I hope you will hold accountable, the powers that be, to end the covert and overt institutionalized racism that continues in our America.  I trust by now, you are aware that well-qualified and widely popular scholars like Dr. Aimee Bahng of Dartmouth College, are being denied tenure by her department chairs and promotions committees, despite meeting all the rigorous requisites of her English and American Studies departments.

And lastly, I want to leave you with the inspiration of dedicated, young Filipino-American leaders like California State University Fullerton, Class of 2016 cum laude Titan, Anthony James Villanueva.  In his moving graduation speech on May 21, 2016, Anthony spoke from the heart and gave a compelling testimonial to the import, urgency and value of Asian-American/Ethnic Studies.



At minute 5:59: Anthony profoundly confesses,

“Ethnic Studies taught me to love–the person to my right and left; love for those who’ve come before us; and love for the folks in the very same seats that we are in today.”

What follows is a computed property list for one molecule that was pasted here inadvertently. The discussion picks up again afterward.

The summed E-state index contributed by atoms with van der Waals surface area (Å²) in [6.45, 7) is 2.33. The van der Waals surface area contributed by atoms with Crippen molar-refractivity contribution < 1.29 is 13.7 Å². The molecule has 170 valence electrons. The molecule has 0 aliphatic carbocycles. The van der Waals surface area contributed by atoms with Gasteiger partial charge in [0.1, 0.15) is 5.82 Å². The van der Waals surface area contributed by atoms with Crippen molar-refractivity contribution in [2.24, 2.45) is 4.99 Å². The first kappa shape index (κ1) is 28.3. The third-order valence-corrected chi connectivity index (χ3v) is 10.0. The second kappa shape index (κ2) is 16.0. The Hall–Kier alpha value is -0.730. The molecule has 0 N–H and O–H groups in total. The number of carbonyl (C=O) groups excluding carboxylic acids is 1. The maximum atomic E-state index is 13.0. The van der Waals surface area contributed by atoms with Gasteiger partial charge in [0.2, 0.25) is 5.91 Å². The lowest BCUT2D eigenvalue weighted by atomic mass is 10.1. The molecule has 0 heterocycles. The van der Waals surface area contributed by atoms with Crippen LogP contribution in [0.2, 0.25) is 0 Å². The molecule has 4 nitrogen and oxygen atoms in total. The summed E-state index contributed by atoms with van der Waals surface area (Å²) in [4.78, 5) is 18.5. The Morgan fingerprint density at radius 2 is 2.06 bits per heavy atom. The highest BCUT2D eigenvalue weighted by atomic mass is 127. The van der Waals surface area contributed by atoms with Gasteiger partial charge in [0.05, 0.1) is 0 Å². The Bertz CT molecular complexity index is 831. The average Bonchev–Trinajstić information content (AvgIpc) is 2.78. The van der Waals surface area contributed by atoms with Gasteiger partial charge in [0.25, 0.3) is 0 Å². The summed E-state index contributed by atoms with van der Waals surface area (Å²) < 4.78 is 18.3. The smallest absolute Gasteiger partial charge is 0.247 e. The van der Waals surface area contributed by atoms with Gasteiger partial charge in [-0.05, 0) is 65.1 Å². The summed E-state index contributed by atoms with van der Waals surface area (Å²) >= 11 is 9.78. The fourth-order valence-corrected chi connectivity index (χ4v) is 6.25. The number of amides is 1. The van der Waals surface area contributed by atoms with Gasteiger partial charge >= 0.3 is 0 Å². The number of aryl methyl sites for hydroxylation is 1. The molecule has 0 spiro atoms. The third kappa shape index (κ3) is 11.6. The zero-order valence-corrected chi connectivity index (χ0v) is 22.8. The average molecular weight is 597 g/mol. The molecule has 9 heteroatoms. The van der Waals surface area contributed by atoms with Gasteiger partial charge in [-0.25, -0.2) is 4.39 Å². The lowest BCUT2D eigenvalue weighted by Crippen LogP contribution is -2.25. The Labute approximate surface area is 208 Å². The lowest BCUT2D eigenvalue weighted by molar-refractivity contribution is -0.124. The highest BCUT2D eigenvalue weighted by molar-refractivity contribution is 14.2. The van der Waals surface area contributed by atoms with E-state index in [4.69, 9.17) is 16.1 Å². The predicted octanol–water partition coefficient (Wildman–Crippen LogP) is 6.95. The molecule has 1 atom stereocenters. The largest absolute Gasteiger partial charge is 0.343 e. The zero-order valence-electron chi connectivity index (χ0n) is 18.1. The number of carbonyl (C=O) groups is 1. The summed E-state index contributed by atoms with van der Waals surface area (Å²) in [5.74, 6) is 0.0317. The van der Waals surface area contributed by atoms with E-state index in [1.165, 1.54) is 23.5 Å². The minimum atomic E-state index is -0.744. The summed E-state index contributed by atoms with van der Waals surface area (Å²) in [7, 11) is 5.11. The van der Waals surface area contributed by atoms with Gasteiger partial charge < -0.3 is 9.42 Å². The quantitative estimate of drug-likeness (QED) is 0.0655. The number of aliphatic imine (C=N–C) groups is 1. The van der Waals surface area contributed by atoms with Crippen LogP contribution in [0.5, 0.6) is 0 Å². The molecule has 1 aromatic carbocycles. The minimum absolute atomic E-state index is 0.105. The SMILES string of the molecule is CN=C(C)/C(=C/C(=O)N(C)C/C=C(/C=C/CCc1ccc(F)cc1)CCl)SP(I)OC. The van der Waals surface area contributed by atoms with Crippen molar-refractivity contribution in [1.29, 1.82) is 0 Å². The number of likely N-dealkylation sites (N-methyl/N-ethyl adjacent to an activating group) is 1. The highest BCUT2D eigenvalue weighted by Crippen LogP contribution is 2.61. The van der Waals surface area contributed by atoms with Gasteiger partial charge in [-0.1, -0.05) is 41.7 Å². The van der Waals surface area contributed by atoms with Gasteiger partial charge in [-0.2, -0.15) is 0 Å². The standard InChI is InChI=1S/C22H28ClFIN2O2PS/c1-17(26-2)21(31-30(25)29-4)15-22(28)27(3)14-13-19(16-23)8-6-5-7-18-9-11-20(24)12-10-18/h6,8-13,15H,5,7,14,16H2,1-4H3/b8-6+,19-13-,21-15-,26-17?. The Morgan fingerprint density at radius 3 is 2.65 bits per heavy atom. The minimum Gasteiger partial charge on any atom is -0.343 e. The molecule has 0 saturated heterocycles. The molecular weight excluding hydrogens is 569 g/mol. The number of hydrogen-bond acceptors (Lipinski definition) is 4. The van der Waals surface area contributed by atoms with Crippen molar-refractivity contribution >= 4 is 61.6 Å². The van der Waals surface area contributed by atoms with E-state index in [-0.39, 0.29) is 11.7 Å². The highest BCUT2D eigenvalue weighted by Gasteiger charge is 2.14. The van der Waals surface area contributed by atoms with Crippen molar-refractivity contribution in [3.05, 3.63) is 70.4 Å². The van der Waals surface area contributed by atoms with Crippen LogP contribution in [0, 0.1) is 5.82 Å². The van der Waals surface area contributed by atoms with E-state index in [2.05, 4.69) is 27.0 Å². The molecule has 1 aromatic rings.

To paraphrase, Anthony attributes Ethnic Studies to helping him 1) discover his family’s cultural history and roots, 2) find his voice and his life’s purpose meanwhile challenging him to give back by #PayingItForward through mentorship at the Orange County Asian Pacific Islander Community Alliance (OCAPICA).  Throughout his speech, he credits his CSUF faculty adviser and mentor, Dr. Tú-Uyên Nguyễn, MPH, PhD, for challenging him and nudging him towards finding his true calling to serve (“always with a plate of food in hand, in true APIA fashion”).

The irony is Dr. Tú-Uyên Nguyễn and I were student activists at UCI-Irvine in the 1990s. There, we tested our mettle and learned community organizing skills through our refugee advocacy with an idealistic organization called Project Ngọc, during the height of the Vietnamese Boat People crisis.  This was during a time when compassion fatigue had set-in, and the world wanted to close the refugees camps and repatriate the Vietnamese back to the terrifying homeland they risked everything to flee.

I served as Project Ngọc’s Co-Chair from 1989-1991. (Back then, I could barely string sentences together in my mother tongue.)  Dr. Tú-Uyên joined Project Ngoc two years later.  The summer after her freshman year, she served on a Project Ngọc fact-finding mission throughout the SE Asian refugee camps, collecting valuable information about the impact of the overcrowded, dilapidated camps on unaccompanied minors.  Back in those days, Asian-American and Ethnic Studies did not exist at UCI.